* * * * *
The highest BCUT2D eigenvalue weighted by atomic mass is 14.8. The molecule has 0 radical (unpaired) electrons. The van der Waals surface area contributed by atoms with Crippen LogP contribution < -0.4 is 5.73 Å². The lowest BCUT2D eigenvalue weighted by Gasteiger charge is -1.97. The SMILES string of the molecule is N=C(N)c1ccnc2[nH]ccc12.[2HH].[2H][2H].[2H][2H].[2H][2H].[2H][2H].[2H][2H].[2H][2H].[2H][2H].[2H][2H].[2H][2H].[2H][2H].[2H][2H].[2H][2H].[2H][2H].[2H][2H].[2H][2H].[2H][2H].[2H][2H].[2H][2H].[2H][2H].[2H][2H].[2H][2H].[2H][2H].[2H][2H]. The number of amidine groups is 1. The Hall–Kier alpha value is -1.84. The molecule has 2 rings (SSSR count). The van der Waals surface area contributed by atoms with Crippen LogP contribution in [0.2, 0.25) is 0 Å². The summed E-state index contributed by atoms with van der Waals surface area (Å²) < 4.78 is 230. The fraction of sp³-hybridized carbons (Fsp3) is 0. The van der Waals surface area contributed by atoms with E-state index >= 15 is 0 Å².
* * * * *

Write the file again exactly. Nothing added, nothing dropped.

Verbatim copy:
The highest BCUT2D eigenvalue weighted by atomic mass is 14.8. The molecule has 0 radical (unpaired) electrons. The van der Waals surface area contributed by atoms with Crippen LogP contribution < -0.4 is 5.73 Å². The lowest BCUT2D eigenvalue weighted by Gasteiger charge is -1.97. The SMILES string of the molecule is N=C(N)c1ccnc2[nH]ccc12.[2HH].[2H][2H].[2H][2H].[2H][2H].[2H][2H].[2H][2H].[2H][2H].[2H][2H].[2H][2H].[2H][2H].[2H][2H].[2H][2H].[2H][2H].[2H][2H].[2H][2H].[2H][2H].[2H][2H].[2H][2H].[2H][2H].[2H][2H].[2H][2H].[2H][2H].[2H][2H].[2H][2H]. The number of amidine groups is 1. The Hall–Kier alpha value is -1.84. The molecule has 2 rings (SSSR count). The van der Waals surface area contributed by atoms with Crippen LogP contribution in [0.2, 0.25) is 0 Å². The summed E-state index contributed by atoms with van der Waals surface area (Å²) < 4.78 is 230. The fraction of sp³-hybridized carbons (Fsp3) is 0. The van der Waals surface area contributed by atoms with E-state index >= 15 is 0 Å².